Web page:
This would be a solid 3.5 with a more granular review system.

The Red Men is an interesting fusion of Literary fiction and science fiction tropes, playing in the space that Gibson pioneered but with a great deal of fascinating original flourishes. The basic narrative follows a former editor for an underground magazine after he's sold out and works for a tech company that creates partial emulations of its clients to improve their work performance. Things get screwy from there, and there's an incr
Jun 21, 2011 Dave rated it liked it  ·  review of another edition
An interesting near-future satirical cyber-thriller that doesn't quite manage to come off. It starts well, with the development of the Red Men, who are essentially AI copies of human personalities. These are ostensibly done to enable certain individuals to establish a sort of ersatz immortality. However, the personalities, once in AI form, do not behave and respond as would be expected based on the people they are recorded from. The physicality of the brain having a significant effect on that.
Susie Munro
I think there are at least three novels crammed in to the Red Men - a near future dystopia with its tongue firmly planted in its cheek satirisng corporate culture via mid-life crisis man angst-ridden view point, an oddly half-formed weird novel involving possession by transplanted pig organs with lashings of occult and an completely out of place earnest sci-fi novel about AI, ethics and the role of storytelling in shaping our understanding of ourselves and the world. The look-how-clever I am sat ...more
The Sample Reader
May 04, 2014 The Sample Reader rated it really liked it  ·  review of another edition
Shelves: to-buy-list
In a very general way, The Red Men puts me in mind of William Gibson. This is literary scifi with a strong sense of place–London, again–and a clear reflection of the contemporary. This really appeals to me, but not quite enough to force my hand–for now. It’s right at the top of my shopping list though.

Read the full ebook Sample Reader review here.
Oct 08, 2013 Val rated it really liked it  ·  review of another edition
This is a dystopia for the modern era with a fair bit of added humour. The author has used the original Karel Capek concept of robots and brought it up to date. The book could have perhaps done with a bit of polishing from a sympathetic editor, but it is still worth reading. I enjoyed it and would recommend it.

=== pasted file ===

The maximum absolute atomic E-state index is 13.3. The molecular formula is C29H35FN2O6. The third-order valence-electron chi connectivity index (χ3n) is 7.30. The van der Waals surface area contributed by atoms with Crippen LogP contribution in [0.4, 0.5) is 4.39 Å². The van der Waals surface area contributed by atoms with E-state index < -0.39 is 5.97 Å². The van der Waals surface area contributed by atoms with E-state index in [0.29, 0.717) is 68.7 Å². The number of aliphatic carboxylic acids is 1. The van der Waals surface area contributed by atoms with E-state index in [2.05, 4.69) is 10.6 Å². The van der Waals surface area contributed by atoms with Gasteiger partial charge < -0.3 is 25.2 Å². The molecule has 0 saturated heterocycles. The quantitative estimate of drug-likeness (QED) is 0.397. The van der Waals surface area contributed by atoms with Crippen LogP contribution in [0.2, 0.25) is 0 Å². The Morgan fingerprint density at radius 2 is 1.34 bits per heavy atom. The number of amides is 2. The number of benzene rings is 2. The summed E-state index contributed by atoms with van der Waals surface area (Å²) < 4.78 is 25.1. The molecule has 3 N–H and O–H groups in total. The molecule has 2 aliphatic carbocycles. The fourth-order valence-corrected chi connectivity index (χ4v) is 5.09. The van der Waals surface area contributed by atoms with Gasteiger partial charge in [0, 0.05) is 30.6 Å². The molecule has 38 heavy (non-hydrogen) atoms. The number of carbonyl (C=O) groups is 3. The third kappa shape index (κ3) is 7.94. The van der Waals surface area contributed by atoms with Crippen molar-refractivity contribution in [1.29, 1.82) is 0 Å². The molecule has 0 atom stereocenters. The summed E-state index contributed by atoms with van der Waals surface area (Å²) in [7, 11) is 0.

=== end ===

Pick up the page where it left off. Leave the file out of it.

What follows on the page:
Jun 09, 2012 Kars rated it really liked it  ·  review of another edition
Shelves: fiction, sci-fi
Starts out very strong with a scathing critique of contemporary tech mega corps. The red men concept is well conceived. The second section jarred me a bit by the introduction of Leto and his followers. It appears the author tried to do some high PKD style weirdness but it never really gels with the rest of the novel, at least for me. I was captivated though, a highly enjoyable read.
James Murphy
Mar 17, 2016 James Murphy rated it really liked it  ·  review of another edition
This is one of the more intriguing science fiction novels I have read. It certainly gives one food for thought about artificial intelligence and its potential applications. Worth checking out if you're in the mood for dystopian near-future science fiction.
Mar 28, 2016 Mathew rated it really liked it  ·  review of another edition
A novel about artificial intelligence, what we might use it for, and how it is likely to be literally inhuman in its motivations. Reminded me of the work of Jeff Noon, with a dash of Michael Marshall Smith.

(Sadly not available in the US.)
Jun 01, 2016 Matt rated it liked it  ·  review of another edition
Reminded me of Seventies era science fiction, where new modes of consciousness were accessible through drugs, but now it's on a corporate scale
Lilla Smee
Another book that has to be officially and formally abandoned. I got a fair way through it - in fact I'm nearly at the end. But ultimately, I just don't care what happens to anyone.
Udayan Chakrabarti
Bewildering, disturbing and thought provoking, all at the same time.
Alice De
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“Selling out had never been a problem before because no one had wanted to buy. Why are we kneecapping ourselves with artistic principles when we are yet to produce any art?” 1 likes